Diversification with options and structured products

Abstract

Different from diversification of stocks, there are two strategies to diversify portfolios consisting of options: one is to combine options on single underlying stocks, and the other one is to buy an option based on the index of these stocks. In this paper we analyse which diversification strategy is optimal for classical rational investors with constant relative risk aversion. We employ the Black–Scholes model and the stochastic volatility model of Heston for generating the processes of underlying stocks as well as pricing the derivatives. The results are developed first for options and then extended to some important classes of structured financial products: capital protected notes, discount certificates and bonus certificates. We find that investors’ choices on the two diversification strategies differ noticeably, but in general for convex payoffs index options are preferable, whereas for concave payoffs a portfolio of single stock options has usually higher utility.

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Notes

  1. 1.

    Empirical studies typically find a premium of overpricing of about 0.5% for simple products on large markets, but average values are as high as 8% in other situations. Some single products can have even larger mispricing.

  2. 2.

    See Branger and Schlag (2004) for example.

  3. 3.

    Since our aim is the comparison of derivatives on different underlying stocks ceteris paribus, we do not search for the optimal fraction of the wealth in derivatives nor the exposure of the optimal portfolio to different risk factors for the retail investor.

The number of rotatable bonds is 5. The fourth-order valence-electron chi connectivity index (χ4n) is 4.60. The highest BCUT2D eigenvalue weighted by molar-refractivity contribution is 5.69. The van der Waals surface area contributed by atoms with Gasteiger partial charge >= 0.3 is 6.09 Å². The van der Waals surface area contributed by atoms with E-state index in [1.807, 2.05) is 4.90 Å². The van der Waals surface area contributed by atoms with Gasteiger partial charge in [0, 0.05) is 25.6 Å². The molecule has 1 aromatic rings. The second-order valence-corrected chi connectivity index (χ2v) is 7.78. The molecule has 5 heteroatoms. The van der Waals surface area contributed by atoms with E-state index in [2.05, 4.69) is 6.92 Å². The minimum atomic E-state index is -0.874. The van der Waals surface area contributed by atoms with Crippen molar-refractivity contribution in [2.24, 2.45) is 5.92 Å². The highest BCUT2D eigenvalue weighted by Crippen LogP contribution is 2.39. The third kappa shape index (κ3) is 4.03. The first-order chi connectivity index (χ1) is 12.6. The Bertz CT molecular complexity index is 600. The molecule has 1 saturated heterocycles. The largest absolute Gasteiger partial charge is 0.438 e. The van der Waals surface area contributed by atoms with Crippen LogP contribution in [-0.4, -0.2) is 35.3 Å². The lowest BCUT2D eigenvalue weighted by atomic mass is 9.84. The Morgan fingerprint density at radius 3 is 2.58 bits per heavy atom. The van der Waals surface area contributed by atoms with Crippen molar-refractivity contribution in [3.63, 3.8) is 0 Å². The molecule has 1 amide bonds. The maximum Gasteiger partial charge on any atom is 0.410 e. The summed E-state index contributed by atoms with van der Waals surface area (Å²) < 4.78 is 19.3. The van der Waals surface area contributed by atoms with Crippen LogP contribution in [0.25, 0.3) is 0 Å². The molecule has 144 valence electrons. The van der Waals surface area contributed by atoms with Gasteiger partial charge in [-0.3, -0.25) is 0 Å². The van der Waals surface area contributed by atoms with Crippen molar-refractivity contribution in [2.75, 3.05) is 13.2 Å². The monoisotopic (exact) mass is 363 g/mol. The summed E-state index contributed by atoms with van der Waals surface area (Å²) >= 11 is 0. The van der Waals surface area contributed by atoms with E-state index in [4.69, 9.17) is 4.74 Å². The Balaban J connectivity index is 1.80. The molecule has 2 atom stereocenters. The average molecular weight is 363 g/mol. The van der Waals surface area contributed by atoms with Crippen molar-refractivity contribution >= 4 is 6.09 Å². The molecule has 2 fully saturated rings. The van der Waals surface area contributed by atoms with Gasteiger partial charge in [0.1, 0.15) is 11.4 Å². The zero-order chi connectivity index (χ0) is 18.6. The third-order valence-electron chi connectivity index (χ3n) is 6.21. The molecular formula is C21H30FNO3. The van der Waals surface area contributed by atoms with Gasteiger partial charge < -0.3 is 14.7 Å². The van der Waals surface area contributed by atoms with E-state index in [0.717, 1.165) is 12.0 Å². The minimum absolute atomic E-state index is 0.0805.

4. 4.

    This corresponds to the uncapped capital protection (1100) according to the SVSP Swiss Derivative Map.

  5. 5.

    Sometimes called Low Exercise Price Option (LEPO), basically the underlying without dividend payments.

  6. 6.

    This allows a comparison with Hens and Rieger (2014).

  7. 7.

    The parameter properties of the Heston model have been estimated by a large number of studies, and the estimated parameters may differ from paper to paper. Our chosen parameters are in the generally agreed region as basically in line with Liu and Pan (2003).

  8. 8.

    See Branger and Schlag (2004). The analytical solution would not exist even if each stock of the index followed a geometric Brownian motion and all the stocks were independent.

  9. 9.

    Summary of results is available upon request.

  10. 10.

    The predefined level refers to the nominal protection level for the capital protected note, the limited profit potential (cap) for the discount certificate, and the conditional protection level for the bonus certificate if the barrier is not breached.

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Correspondence to Shuonan Yuan.

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Yuan, S., Rieger, M.O. Diversification with options and structured products. Rev Deriv Res (2020). https://doi.org/10.1007/s11147-020-09169-x

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Keywords

  • Diversification
  • Options
  • Structured products
  • Portfolio optimization
  • Expected utility

JEL Classification

  • G11
  • D81